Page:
Initial neonatal examination revealed a 3x2 cm cyst at the inferior margin of the umbilicus which was observed to drain urine. Voiding also was documented from the penile urethra. Renal ultrasound and a voiding cystourethrogram were both normal. The baby initially had hyperbilirubinemia secondary to ABO incompatibility which resolved with phototherapy. On the eighth day of life the urachus was surgically ligated. The surgical pathology revealed transitional epi­the­lium consistent with urachus. The baby was discharged in good condition, and follow-up exams revealed no complications.


Congenital patent urachus is a rare anomaly with an estimated incidence of 0.25:10,000 deliveries1. Males are affected twice as commonly as females.


Embryologically, the urachus is a derivative of the allantois. The allantois appears on day 16 post-conception as an outpouching of the caudal wall of the yolk sac. It functions as an embryonic bladder, in early blood formation and in formation of the definitive bladder. Normally, the extraembryonic part of the allantois degenerates during the second month of gestation. Occasionally, trace remnants of the allantois remain in the proximal umbilicus and may be seen between the umbilical arteries on pathologic examination of fetuses at this gestational age. The intraembryonic portion forms a connection from the umbilicus to the apex of the bladder. As the bladder enlarges, the allantois involutes to form the urachus. The urachus has little function after the second month of gestation. After birth it becomes a fibrous cord which remains in the adult as the median umbilical ligament. Failure of the urachal lumen to close can result in a variety of anomalies including complete luminal patency (patent urachus), distal urachal patency (urachal sinus), proximal patency (urachal diverticulum), and urachal cysts.

Differential diagnosis

The differential diagnosis of patent urachus includes anterior abdominal wall defects, bladder exstrophy, vascular lesions of umbilical cord (hemangioma, varix, true knot) or allantoic or omphalomesenteric cysts. Documentation of a normal umbilical cord insertion into the fetal abdomen along with integrity of the anterior abdominal wall help exclude omphalocele and gastroschisis. Lack of Doppler signals in the cyst excludes vascular lesions of the cord. The prenatal diagnosis of bladder exstrophy has been described3, and this lesion can be ruled out by the anechoic nature of the cyst and documentation of a fetal bladder. The presence of a direct communication between the bladder and the umbilical cord cyst will confirm the diagnosis of patent urachus. The umbilical cord may be dilated distal to the cystic mass and this may be related to absorption of fetal urine by Wharton"s jelly4.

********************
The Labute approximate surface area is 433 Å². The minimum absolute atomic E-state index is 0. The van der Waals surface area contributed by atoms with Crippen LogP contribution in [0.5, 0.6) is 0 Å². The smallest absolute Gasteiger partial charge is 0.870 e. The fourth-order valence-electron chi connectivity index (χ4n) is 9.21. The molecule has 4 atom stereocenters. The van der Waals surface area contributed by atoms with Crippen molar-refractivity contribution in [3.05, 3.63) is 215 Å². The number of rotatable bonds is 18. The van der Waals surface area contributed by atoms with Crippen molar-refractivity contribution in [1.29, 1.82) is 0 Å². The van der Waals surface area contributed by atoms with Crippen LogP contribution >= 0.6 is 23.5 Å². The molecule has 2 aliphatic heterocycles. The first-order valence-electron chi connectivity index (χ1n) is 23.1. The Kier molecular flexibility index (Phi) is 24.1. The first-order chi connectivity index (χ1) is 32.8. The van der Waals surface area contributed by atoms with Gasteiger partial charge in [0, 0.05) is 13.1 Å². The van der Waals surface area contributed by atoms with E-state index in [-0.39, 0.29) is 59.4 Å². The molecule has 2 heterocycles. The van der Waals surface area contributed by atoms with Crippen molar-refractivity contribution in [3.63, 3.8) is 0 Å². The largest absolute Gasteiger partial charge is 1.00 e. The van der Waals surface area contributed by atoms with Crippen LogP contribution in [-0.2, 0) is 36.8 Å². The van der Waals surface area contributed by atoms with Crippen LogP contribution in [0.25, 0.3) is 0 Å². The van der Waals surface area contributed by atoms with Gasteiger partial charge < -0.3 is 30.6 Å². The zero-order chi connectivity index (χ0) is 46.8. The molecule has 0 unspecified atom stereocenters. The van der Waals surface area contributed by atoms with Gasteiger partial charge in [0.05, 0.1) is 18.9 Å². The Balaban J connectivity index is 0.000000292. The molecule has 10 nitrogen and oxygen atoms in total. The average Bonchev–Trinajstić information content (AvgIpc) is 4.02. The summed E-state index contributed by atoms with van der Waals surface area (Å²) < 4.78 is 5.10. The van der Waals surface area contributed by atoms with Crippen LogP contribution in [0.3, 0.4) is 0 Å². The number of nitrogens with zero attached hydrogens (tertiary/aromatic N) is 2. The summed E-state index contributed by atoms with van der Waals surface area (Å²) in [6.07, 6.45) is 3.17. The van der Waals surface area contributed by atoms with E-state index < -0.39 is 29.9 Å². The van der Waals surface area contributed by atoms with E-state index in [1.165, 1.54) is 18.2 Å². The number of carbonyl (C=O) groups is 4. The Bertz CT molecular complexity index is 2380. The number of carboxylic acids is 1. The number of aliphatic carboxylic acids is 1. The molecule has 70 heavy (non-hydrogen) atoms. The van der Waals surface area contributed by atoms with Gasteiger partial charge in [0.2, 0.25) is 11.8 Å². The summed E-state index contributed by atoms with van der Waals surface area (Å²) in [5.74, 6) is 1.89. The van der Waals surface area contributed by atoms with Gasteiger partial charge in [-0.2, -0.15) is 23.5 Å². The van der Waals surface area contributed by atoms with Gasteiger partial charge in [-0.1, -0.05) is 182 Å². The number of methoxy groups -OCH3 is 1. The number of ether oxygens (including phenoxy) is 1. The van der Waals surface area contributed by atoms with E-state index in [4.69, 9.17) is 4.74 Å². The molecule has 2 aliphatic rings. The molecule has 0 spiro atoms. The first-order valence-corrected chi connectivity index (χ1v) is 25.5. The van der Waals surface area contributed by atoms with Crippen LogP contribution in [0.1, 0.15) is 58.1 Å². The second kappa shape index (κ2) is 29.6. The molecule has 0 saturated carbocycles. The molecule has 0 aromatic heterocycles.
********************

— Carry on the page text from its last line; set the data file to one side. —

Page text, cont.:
Associated anomalies

Isolated patency of the urachus was not associated with any other congenital defects in those cases diagnosed prenatally. Rich et al, however, reported associated anomalies in 46% of children presenting with urachal anomalies6 including omphalocele, omphalomesenteric remnant, meningomyelocele, unilateral kidney, hydronephrosis and vaginal atresia. Careful fetal evaluation to rule out associated anomalies is indicated when patent urachus is diagnosed in utero.


In the previously described cases where patent urachus was diagnosed prenatally, the umbilical cord cyst was seen to decrease in size as the gestation advanced. This did not occur in the present case with the cyst remaining constant in size until delivery. The possibility of vascular occlusion secondary to enlargement of the cyst has been suggested5, but there was no Doppler or ultrasonic evidence of this in the present case. This may be related to patency of the urinary outflow tract and the umbilical cord absorption of fetal urine.


1. Persutte WH, Lenke RR, Kropp K, Ghareeb C. Antenatal diagnosis of fetal patent urachus. J Ultrasound Med 7:399-403, 1988.

2. Persutte WH, Lenke RR. Disappearing fetal umbilical cord masses: Are these findings suggestive of urachal anomalies? J Ultrasound Med 9:547-551, 1990.

3. Jaffe R, Schoenfeld A, Ovadia J. Sonographic findings in the prenatal diagnosis of bladder exstrophy. Am J Obstet Gynecol 162:675-8, 1990.

4. Tsuchida Y, Ishida M. Osmolar relationship between enlarged umbilical cord and patent urachus. J Pediatr Surg 4:465- 67, 1969.

5. Romero R, Gianluigi P, Jeanty P et al: Allantoid cyst. In: Romero R, ed. Prenatal diagnosis of congenital anomalies. Norwalk, Connecticut: Appleton and Lange pp392, 1988.

6. Rich RH, Hardy BE, Filler RM. Surgery for anomalies of the urachus. J Pediatr Surg 18:370-372, 1983.